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Vancouver 2010

A trial by fire for the best teams on ice

Curlers' Olympic qualifying bonspiel in Edmonton this weekend promises to be a tougher competition than the Games themselves

Headshot of Bob Weeks

It has been three long years of sliding, sweeping, practising and training. Three years of dreaming and hoping, three years of juggling day jobs with curling ambitions. On Saturday, those dreams turn into reality as, at long last, the Tim Hortons Canadian Curling Trials get under way in Edmonton at the Rexall Centre.

The prize at the end of it all is a ticket to Vancouver wearing the Maple Leaf as Canada's representatives in curling. But to get there will take every ounce of skill along with a healthy sprinkling of good breaks. The Trials will be far tougher to win than the Olympics; in fact, it may be the most difficult competition in all of curling.

"It's going to be the greatest curling event ever," summed up Glenn Howard, the skip of the Coldwater, Ont., team that is one of the favourites. "You're going to have eight of the best teams in Canada and as long as the ice conditions are what we hope for, it's going to be amazing."

"This will be the biggest event in the game's history," said Jennifer Jones, one of the women's favourites. "It's going to be so much fun."

This will be the fourth time the Canadian Curling Association has held an Olympic qualifying bonspiel since curling was readmitted to the Games as a medal sport in 1998. By most accounts, the process to assemble the teams this time around has been the best, gathering a crop of rinks that may be as deep and talented as any ever assembled. At the past three Trials, the qualifying process allowed some teams to make it in by playing well over a short period of time, in some cases just a single bonspiel. That allowed for some wild cards to make the final field. Not this time around. Every team has proven itself over the past three years, every team working toward this week.

In fact, the long, drawn-out qualifying process has led to some champing at the bit to get it started. "To tell you the truth, we're a little anxious to get going," said Howard, who qualified almost two years ago. "It's been a lot of hurry up and wait. We want to get it on."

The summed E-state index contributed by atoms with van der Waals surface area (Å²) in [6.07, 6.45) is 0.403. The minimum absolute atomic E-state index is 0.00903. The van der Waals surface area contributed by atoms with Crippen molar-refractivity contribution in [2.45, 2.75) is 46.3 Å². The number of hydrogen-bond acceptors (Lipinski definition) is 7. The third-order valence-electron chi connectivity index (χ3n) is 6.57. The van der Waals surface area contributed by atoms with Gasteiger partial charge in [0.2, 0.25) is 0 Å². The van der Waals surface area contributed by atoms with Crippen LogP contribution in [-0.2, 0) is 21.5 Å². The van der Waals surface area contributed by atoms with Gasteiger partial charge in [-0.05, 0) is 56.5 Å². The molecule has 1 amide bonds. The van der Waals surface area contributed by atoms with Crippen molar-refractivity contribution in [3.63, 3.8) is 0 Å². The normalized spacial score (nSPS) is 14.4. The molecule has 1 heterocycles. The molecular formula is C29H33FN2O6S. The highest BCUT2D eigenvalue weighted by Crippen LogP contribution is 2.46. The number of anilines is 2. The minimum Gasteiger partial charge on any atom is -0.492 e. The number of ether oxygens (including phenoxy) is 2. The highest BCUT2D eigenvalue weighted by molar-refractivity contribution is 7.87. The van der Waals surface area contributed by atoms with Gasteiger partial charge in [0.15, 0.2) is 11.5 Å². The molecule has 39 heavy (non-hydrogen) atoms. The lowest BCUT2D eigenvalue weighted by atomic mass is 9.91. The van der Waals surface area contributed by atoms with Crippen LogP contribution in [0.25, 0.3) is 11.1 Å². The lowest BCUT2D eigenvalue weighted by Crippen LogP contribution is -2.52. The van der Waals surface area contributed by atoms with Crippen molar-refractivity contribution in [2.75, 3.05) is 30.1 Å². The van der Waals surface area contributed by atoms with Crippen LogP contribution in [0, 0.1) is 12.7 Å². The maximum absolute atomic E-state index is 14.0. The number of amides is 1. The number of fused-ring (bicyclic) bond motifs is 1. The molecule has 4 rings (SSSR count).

The rinks will play a seven-game round robin with the first-place finisher advancing to the final and the second- and third-place squads meeting in the semi. Unlike the Brier or the Scotties, there are no page playoff games and no second chances. And without any weaker teams that regularly appear at the Canadian championships, no easier contests. "Every game is absolutely critical," said Kevin Martin, who won the 2001 Trials and went on to capture silver in Salt Lake City. "Because it's such a small field, the games mean so much more. And there aren't any easy games at all. They're all battles. You're trying to get hammer coming home tied up after seven. Even then, you're not going to win all those."

"This is so much bigger than the Scotties," said Krista McCarville, who will skip for the Thunder Bay team in Edmonton. "These are the best teams in Canada and everyone's been working for three or four years to get here."

With so much on the line, pressure has sometimes played a part in deciding the winner and upsets have happened, particularly on the men's side of the draw. At the first Trials, Mike Harris, who made it into the event by winning a bonspiel in Halifax, surprised Martin in the final and represented Canada in Nagano, Japan, in 1988, eventually winning a silver medal.

Martin won in 2001, also collecting silver and in 2005, Brad Gushue of Newfoundland and Labrador, aided by a 50-year-old Russ Howard, shocked Jeff Stoughton to win the Trials. He completed his run by winning gold in Torino in 2006.

The women have been more predictable. Sandra Schmirler in 1997, Kelley Law four years later and Shannon Kleibrink - who is back again at this Trials - in 2005. All four were among the top picks but other top squads that were expected to challenge went down in flames.

"I don't know if teams go over the top doing strange things, or maybe it's the pressure," stated Richard Hart, who played third for Harris and now holds the same job for Glenn Howard. "The Brier is an amazing thing but it happens every year so you only have to wait 12 months. Waiting four years is a lot different. People's careers end and it's a huge commitment. When people get to that event, I think something happens and the pressure builds and they short-circuit."

This year's men's field is comprised of Martin, Howard, Stoughton, Wayne Middaugh, Kevin Koe, Randy Ferbey, Jason Gunnlaugson and Pat Simmons.

On the women's side are Jones, McCarville, Kleibrink, Cheryl Bernard, Stefanie Lawton, Crystal Webster, Kelly Scott and Amber Holland.

Whichever teams win, they won't have much time to celebrate - the opening matches in Olympic curling take place just nine weeks later.

Special to The Globe and Mail

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